Balancing Grace and Difficult Family Members

Thanksgiving is a special time of year for a lot of reasons. But one main reason is that it’s the launch of the holiday season. Just about everyone knows that when the turkey dinner is over the shopping season begins.

Thanksgiving is embedded with tradition for a lot of people. It can be very tough for some and very joyous for others. Many are dealing with grief and loss and the holiday is a reminder of who is not there to celebrate the family traditions that have long been a part of a family.

For others, it’s a joyous time of new and old traditions, possibly new family members, and love mixed with sharing. Either way, there are some things you can do to make the holiday your own, remember the love of God and the warmth of sharing in the season.

People need the love of Christ more than ever during the holidays. If you are one of those that are struggling to get through the holiday let me share some ideas that may help your heart and family, as well as another person or family this season.

I especially want to talk to the heart of the person who feels anxious about interacting with difficult family members this season.

Let’s face it, some people we love are hard to love.  They push every button.  Say the one thing you are hoping they won’t bring up and just seem to thrive on tension and arguments.

How do you love someone like that?

To begin healing rifts and start fresh in your relationships, it helps to understand where your family drama stems from.

Thankfully, Jesus and the Word the God give us some concert examples of how to manage difficult family members with grace.

And truth be told it is not just family members with who we sometimes have tense relationships. It can also be friends, co-workers, or that person you must see every day at your local coffee shop who can’t seem to stand the sight of you.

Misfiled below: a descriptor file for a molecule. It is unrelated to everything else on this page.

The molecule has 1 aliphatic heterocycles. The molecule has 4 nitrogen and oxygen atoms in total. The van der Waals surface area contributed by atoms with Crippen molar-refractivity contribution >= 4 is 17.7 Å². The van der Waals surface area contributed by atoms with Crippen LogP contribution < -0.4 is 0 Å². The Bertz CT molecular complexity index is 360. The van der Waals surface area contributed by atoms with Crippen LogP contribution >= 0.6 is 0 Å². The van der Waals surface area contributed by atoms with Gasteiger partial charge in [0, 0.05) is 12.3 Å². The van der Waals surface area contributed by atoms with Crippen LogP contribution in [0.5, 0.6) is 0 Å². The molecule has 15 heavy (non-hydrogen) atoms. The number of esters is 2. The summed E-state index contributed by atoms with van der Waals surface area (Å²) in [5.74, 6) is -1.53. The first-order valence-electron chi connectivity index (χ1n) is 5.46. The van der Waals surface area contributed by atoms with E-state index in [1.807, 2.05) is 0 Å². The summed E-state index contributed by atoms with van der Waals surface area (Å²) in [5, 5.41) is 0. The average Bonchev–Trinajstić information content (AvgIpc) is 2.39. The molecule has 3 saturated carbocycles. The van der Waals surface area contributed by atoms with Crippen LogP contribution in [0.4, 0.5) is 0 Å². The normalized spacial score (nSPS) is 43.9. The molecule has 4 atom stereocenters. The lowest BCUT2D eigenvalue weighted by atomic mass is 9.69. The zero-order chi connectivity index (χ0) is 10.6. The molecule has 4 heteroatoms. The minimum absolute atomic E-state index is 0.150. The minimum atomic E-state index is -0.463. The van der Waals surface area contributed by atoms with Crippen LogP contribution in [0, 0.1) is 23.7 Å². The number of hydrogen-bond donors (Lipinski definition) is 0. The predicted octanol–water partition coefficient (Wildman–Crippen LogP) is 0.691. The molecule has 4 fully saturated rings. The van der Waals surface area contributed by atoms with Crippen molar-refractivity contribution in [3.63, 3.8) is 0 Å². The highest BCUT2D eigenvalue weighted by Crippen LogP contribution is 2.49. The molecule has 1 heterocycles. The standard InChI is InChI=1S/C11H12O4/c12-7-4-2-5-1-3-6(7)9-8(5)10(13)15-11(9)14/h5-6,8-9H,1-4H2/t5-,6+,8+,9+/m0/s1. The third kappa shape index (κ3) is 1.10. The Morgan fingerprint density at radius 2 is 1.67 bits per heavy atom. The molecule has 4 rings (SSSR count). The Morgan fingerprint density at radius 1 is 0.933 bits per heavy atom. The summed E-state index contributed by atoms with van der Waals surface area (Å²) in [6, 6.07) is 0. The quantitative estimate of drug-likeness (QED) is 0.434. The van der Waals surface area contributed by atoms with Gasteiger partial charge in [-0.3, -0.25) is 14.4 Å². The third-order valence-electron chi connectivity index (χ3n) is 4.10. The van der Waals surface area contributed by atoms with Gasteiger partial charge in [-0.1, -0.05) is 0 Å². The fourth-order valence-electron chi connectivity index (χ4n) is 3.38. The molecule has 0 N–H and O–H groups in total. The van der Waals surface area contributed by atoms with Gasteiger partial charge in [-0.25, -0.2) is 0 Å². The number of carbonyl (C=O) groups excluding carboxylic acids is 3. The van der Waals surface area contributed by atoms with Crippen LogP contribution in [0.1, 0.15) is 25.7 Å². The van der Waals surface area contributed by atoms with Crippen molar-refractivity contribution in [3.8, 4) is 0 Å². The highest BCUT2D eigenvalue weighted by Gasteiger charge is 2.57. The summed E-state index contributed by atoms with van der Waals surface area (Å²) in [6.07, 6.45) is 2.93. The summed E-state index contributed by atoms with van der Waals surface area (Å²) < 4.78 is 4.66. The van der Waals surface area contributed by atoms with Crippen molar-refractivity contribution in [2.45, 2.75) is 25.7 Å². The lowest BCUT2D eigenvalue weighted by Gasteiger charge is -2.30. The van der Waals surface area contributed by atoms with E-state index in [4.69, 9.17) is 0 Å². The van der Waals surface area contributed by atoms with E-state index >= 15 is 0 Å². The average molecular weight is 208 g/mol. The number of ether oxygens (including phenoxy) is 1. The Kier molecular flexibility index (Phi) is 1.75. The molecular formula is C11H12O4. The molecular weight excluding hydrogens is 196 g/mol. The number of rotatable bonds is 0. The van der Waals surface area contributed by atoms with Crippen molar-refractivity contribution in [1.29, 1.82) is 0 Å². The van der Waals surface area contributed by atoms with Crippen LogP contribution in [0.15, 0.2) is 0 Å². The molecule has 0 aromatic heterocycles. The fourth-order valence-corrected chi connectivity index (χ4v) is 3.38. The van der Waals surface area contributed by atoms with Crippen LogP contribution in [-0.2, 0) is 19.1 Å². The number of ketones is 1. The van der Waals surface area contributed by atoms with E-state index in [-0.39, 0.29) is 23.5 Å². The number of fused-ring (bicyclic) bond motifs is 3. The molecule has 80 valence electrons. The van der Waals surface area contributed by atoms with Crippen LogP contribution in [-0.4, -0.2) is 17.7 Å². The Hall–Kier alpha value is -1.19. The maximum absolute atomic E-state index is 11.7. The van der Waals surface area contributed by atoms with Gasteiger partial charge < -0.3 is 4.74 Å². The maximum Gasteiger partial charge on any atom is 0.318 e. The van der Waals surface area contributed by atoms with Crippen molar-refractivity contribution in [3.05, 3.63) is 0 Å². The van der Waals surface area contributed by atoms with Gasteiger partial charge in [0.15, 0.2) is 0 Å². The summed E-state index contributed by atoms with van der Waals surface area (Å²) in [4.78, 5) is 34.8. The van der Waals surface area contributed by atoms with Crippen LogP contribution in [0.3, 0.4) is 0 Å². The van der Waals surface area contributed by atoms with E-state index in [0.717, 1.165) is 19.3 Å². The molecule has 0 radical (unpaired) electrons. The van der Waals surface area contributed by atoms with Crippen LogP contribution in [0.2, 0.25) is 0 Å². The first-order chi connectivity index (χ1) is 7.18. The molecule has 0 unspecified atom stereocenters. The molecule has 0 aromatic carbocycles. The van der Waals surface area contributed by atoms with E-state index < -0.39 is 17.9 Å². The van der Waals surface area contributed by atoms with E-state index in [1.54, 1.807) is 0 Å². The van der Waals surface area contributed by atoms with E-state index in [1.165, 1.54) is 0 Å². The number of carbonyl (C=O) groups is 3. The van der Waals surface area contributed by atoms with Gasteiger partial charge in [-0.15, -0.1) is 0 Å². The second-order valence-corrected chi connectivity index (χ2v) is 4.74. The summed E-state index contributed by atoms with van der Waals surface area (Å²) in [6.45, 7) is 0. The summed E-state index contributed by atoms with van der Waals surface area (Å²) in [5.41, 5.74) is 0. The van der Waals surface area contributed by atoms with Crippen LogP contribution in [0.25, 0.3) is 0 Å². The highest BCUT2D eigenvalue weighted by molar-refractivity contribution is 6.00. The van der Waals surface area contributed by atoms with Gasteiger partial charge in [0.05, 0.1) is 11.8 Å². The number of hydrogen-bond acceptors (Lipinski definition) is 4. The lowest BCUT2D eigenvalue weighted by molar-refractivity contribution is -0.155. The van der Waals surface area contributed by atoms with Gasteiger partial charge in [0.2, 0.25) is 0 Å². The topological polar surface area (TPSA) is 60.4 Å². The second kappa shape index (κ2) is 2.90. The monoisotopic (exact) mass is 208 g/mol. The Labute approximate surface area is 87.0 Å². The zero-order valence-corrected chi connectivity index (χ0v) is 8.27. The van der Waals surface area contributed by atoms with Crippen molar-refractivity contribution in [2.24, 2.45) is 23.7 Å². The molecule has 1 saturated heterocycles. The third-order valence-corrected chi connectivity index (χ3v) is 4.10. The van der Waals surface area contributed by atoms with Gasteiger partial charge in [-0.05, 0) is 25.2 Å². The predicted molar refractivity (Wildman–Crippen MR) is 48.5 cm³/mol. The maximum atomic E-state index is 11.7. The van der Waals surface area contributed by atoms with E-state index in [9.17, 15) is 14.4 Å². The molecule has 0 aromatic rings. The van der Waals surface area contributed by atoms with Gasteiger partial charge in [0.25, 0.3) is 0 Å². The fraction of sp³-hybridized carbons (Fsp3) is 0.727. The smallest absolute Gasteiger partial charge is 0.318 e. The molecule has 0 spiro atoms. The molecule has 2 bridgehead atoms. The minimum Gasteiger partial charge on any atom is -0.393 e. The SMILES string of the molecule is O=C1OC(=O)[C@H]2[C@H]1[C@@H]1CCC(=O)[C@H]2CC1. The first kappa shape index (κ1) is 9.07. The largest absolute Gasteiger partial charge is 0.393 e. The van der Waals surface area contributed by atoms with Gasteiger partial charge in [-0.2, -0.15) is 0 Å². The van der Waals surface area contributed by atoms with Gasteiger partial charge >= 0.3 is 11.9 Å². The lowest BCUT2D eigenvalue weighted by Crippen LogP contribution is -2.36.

Here are a few ideas of how you can share your faith even with those who are difficult to love or if you are having a hard time this Thanksgiving.


1. Prepare for triggers. Consider what triggers drama in your family and seek to avoid or at least leave before these triggers show up.

2. Evaluate your past. Think about what you want to do differently with your kids or your spouse. Ask yourself what patterns you want to change in the next generation.

3. Stop playing the part. If you’re tired of always being the responsible one or the go-between, then don’t do it anymore. Discovering (and changing) your role in your family’s drama can be freeing.

4. Surround yourself with healthy role models. Who do you know that’s raising an amazing family? Spend time with them and learn from their example.

5. Seek counseling. Healing from difficult family relationships is hard but you don’t have to do it alone. Look for a godly therapist who can walk with you during this time.

6. Ask for prayer. Choose a friend or two you trust not to gossip about your family and tell them what’s going on. Request that they pray with and for you regularly.

To help prepare your heart for the coming season and marinate in God’s word on how to deal with drama from others with grace, grab this 7-day Devotional and guide.

In it, you’ll learn scripture verses that deal directly with this topic and get ideas on how to:

  • Set up healthy boundaries
  • Change your family legacy
  • Sow Grace where you can



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